Dev Silver Bullets Still Don't Exist

It's a losing proposition to think one can make the final, best decision for all development going forward.

To centralize all dev decisions in time and space is folly. 3 main factors are too variable: devs, time and products.

Different Devs

The quip is that if you ask 2 devs a question, you'll get 2 different answers. It's reliably true.

We have opinions, like most humans, and maybe more of them. There are unreasonable cases, sure. But let's put those aside for the moment. You wouldn't hire someone with years of experience, with hard-won perspectives and preferences and then discount them. So, you actually like these opinions.

It would sure be nice if there weren't so many opinions, though. And, indeed, perhaps there don't need to be. But a creator should have taste. And we create in a very malleable medium. And in a fairly new craft, that's only been around for 80 years or so.

You, Over Time

And then there's the dimension of time. Even you, yourself, you change. You never start the same project twice. You develop wisdom and taste. You learn lessons from your recent folly. You continue reading. You continue honing your craft. The industry zeitgeist evolves.

You can also regress and forget once-held wisdom that you're now going to ignore, perhaps because you simply forgot it.

Specific Problems

What you're solving might belong to a class of problem, so there are patterns and practices to draw upon. But the specifics of the situation will vary wildly. In fact, in combination, they'll be unique: the people you have to communicate with; the needs of the company; the pressures of the moment; the creative constraints; your teammates; the available timeline; and the actual problem to be solved.

If you're making bespoke solutions, your product impelementation will be one of a kind.

Temporary Success

Let's say that you felt you could tame the variability. You started a greenfield project. It felt like, "Now, we can make the right decision. We'll right the ship, and this is how we'll do software dev here from now on. This is a pattern for the future."

Yes, it'll probably work for a while. But it'll never settle down, not until you step away from the keyboard (and that's not how SaaS companies work today). So, at a point, sooner than you might admit, your successor will be looking for the time and space to right the ship, do a rewrite and lay down the real new pattern for the future.

The Allure of Frameworks

We want good patterns to follow, because real creation is very hard -- even magical when it happens. We look for a batteries-included framework, someone who's blazed the trail before us.

But even framework creators, by this time, have realized that they won't solve for every problem. Escape hatches are needed for real, unique problems. Moreso, what boxed software hasn't needed to be unboxed (patched, wrapped, or with a plugin) when we try to use it for some real-world problem?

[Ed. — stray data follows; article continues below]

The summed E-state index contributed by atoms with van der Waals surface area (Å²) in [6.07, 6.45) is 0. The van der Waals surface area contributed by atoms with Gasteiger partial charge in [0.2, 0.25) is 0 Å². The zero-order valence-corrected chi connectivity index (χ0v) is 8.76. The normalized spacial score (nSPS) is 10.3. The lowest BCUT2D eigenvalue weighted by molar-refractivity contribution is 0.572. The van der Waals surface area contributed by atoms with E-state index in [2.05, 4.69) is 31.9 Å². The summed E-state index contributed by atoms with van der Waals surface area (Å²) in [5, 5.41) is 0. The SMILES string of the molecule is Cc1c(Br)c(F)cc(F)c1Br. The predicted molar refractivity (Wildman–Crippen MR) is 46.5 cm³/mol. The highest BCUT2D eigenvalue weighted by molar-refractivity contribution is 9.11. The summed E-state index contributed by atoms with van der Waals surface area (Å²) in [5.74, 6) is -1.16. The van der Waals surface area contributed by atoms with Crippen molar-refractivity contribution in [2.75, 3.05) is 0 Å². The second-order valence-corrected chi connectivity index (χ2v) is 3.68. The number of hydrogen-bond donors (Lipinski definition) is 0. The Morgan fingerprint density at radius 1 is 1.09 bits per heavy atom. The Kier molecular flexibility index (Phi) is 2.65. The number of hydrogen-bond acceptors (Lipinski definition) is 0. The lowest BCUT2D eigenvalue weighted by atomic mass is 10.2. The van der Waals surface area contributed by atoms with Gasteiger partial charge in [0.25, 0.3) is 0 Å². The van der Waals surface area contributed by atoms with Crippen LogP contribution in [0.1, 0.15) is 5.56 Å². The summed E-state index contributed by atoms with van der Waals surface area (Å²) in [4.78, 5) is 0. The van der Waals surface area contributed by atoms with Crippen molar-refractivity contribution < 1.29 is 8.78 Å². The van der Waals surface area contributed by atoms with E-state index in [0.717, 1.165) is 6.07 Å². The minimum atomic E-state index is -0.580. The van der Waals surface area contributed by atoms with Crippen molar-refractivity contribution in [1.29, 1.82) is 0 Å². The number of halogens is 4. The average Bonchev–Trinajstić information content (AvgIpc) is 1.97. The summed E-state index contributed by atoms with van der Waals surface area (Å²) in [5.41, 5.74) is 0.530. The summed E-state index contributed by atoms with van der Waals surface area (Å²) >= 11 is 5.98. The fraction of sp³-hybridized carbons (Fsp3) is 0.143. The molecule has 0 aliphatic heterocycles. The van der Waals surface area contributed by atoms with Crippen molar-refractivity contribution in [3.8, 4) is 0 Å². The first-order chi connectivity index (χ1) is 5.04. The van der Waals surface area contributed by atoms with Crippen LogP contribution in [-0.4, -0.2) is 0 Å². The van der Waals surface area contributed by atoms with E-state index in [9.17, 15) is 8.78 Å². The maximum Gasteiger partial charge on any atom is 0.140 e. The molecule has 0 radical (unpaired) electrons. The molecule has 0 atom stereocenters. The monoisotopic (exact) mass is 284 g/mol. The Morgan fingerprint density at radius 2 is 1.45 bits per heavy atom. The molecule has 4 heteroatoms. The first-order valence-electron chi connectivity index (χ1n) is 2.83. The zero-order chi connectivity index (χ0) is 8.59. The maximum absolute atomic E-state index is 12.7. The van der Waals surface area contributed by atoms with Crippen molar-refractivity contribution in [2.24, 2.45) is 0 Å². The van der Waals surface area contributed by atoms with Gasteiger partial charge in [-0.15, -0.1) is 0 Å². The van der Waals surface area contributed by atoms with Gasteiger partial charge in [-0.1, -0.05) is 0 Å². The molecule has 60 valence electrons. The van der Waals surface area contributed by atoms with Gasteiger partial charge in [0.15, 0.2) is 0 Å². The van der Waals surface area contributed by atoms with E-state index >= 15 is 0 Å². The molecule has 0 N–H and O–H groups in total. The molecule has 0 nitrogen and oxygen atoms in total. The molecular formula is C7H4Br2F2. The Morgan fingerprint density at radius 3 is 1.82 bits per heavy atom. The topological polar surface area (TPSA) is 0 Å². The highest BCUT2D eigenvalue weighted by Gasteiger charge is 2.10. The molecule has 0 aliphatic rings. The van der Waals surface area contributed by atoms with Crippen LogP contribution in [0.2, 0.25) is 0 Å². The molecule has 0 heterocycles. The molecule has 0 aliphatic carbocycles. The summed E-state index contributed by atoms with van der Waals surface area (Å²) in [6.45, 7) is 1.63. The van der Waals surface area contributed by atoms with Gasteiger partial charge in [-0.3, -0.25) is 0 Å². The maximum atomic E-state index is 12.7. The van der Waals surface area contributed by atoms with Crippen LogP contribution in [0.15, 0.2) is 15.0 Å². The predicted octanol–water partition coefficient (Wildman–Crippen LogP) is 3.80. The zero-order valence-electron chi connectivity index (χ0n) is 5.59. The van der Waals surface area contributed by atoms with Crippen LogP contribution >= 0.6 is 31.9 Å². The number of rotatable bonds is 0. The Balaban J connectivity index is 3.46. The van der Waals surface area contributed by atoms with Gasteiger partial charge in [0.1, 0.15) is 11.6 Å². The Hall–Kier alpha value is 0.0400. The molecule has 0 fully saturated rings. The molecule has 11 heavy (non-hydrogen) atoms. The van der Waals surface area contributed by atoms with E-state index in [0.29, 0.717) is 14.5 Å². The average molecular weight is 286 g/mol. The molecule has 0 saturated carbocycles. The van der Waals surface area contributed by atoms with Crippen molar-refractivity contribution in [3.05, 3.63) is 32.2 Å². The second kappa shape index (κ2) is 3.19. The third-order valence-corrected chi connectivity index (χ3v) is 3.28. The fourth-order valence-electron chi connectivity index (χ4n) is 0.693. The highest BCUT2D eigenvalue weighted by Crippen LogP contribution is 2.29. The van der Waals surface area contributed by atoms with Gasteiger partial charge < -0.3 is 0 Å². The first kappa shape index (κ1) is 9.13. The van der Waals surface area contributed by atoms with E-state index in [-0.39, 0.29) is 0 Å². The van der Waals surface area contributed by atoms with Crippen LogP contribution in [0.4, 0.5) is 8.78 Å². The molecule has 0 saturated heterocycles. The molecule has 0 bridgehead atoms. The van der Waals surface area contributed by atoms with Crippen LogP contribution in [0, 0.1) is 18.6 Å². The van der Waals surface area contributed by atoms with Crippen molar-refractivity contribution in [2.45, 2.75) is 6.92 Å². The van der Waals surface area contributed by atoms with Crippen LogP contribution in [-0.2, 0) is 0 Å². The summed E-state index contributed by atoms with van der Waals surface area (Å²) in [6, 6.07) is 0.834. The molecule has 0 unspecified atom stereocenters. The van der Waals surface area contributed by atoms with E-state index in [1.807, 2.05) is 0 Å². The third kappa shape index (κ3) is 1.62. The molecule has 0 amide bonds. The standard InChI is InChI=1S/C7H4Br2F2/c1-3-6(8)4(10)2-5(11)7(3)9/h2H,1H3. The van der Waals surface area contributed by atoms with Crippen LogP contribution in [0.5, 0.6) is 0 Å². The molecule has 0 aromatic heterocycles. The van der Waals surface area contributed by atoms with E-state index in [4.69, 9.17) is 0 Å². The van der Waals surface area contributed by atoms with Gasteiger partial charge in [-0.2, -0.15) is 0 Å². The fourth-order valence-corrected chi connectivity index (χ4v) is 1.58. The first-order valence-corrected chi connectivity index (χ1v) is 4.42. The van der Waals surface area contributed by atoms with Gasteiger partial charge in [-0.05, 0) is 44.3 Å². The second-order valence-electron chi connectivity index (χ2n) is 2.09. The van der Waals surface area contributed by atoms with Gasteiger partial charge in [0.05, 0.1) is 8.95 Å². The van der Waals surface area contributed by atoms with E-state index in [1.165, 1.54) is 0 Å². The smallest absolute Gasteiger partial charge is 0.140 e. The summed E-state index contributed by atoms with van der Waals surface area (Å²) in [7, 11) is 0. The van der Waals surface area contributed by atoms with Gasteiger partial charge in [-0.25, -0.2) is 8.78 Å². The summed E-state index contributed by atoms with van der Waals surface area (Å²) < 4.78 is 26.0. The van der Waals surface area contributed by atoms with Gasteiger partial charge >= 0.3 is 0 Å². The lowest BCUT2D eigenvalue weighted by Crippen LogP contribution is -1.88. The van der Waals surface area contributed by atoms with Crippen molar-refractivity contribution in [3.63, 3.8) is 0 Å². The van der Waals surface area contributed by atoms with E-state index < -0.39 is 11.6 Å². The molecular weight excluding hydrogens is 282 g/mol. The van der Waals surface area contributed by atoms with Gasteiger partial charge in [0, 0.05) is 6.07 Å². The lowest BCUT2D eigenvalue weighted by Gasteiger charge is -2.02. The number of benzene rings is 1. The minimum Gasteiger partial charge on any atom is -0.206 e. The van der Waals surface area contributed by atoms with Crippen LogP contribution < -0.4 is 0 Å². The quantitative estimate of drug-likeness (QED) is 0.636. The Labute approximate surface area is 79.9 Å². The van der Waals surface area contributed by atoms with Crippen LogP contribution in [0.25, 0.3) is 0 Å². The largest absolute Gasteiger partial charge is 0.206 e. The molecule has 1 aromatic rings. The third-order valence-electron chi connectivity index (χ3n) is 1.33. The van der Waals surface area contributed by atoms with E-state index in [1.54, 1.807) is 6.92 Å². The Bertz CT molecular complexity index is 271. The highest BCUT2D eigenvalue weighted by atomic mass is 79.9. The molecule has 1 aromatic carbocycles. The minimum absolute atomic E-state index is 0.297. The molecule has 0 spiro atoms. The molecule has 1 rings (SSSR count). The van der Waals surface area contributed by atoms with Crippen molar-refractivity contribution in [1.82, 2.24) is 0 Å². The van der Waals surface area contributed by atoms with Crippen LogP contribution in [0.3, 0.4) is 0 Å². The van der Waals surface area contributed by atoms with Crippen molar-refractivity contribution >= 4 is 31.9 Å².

The Constant is Change

Your green field will one day be a brown field.

Your project template will always need updated.

Your devs will always fight against a centralized framework.

Your teams will always have a hard time staying consistent to project norms.

Your current design choices will always be disliked by the next generation.

In other words, no software choice lives forever. It'll probably last less time than you'd be proud of or comfortable with, if you knew the future, now.

Manage Change

So, if we have constant change to manage, and we avoid fooling ourselves otherwise, how can we help ourselves?

Yes, make clear decisions based on tradeoffs. Then limit their span of influence. Couple the minimum amount needed to that destiny. Recognize the real limitation of control (and curb your desire for it overall).

Write less into software. Make smaller, focused solutions. Avoid modeling the world in software. Attempt to solve a real problem, not create a software-driven utopia.

Not all problems are best solved with software. You have a programming hammer. Not everything is a nail.

Allow experimentation. There are operational efficiencies to be had by consolidating technology, and deep knowledge investment is valuable. But don't block avenues to newness. Devs may need their enthusiasm for the shiney things tempered, but good devs keep their options open and sense when to examine new solutions.

Ship some software, then let it alone. It's good enough. If it's simple enough to be reliable, it could survive for some time, if no one tips it over trying to make it better. Move your product manager on to something else. You have some self-sustaining software, now run the business on it.

Plan to retire your software. The rewrite will happen. Yes, it's a bad word, and yes, can be difficult to avoid. Last year's weeds will be ploughed into the garden of a new Spring. Considering this future reality might encourage you to make the present less expensive.

All software is accidental complexity. The problem domain had its inherent complexity. What you add to it to solve the problem is all net new. Otherwise, you wouldn't need all those software developers. Simplify.